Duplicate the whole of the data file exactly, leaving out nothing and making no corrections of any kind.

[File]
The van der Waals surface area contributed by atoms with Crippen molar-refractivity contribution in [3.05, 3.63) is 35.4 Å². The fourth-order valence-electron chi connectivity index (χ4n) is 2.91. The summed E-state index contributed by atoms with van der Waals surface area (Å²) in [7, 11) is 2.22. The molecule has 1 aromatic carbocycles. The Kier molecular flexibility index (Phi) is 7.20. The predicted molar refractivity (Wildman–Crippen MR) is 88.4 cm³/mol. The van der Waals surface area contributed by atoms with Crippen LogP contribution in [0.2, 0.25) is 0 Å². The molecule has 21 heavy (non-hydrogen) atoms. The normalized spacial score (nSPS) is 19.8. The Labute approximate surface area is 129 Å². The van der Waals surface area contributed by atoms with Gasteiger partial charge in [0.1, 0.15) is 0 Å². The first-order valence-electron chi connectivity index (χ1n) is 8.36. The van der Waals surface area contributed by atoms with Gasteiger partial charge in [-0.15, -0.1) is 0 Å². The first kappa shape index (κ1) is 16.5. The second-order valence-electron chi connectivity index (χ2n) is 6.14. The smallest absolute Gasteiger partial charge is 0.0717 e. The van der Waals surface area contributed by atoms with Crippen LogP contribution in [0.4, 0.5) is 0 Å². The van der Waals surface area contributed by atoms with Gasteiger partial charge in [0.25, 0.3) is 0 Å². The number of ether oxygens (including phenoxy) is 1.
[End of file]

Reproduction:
The van der Waals surface area contributed by atoms with Crippen molar-refractivity contribution in [3.05, 3.63) is 35.4 Å². The fourth-order valence-electron chi connectivity index (χ4n) is 2.91. The summed E-state index contributed by atoms with van der Waals surface area (Å²) in [7, 11) is 2.22. The molecule has 1 aromatic carbocycles. The Kier molecular flexibility index (Phi) is 7.20. The predicted molar refractivity (Wildman–Crippen MR) is 88.4 cm³/mol. The van der Waals surface area contributed by atoms with Crippen LogP contribution in [0.2, 0.25) is 0 Å². The molecule has 21 heavy (non-hydrogen) atoms. The normalized spacial score (nSPS) is 19.8. The Labute approximate surface area is 129 Å². The van der Waals surface area contributed by atoms with Gasteiger partial charge in [0.1, 0.15) is 0 Å². The first-order valence-electron chi connectivity index (χ1n) is 8.36. The van der Waals surface area contributed by atoms with Gasteiger partial charge in [-0.15, -0.1) is 0 Å². The first kappa shape index (κ1) is 16.5. The second-order valence-electron chi connectivity index (χ2n) is 6.14. The smallest absolute Gasteiger partial charge is 0.0717 e. The van der Waals surface area contributed by atoms with Crippen LogP contribution in [0.4, 0.5) is 0 Å². The van der Waals surface area contributed by atoms with Gasteiger partial charge in [0.25, 0.3) is 0 Å². The number of ether oxygens (including phenoxy) is 1.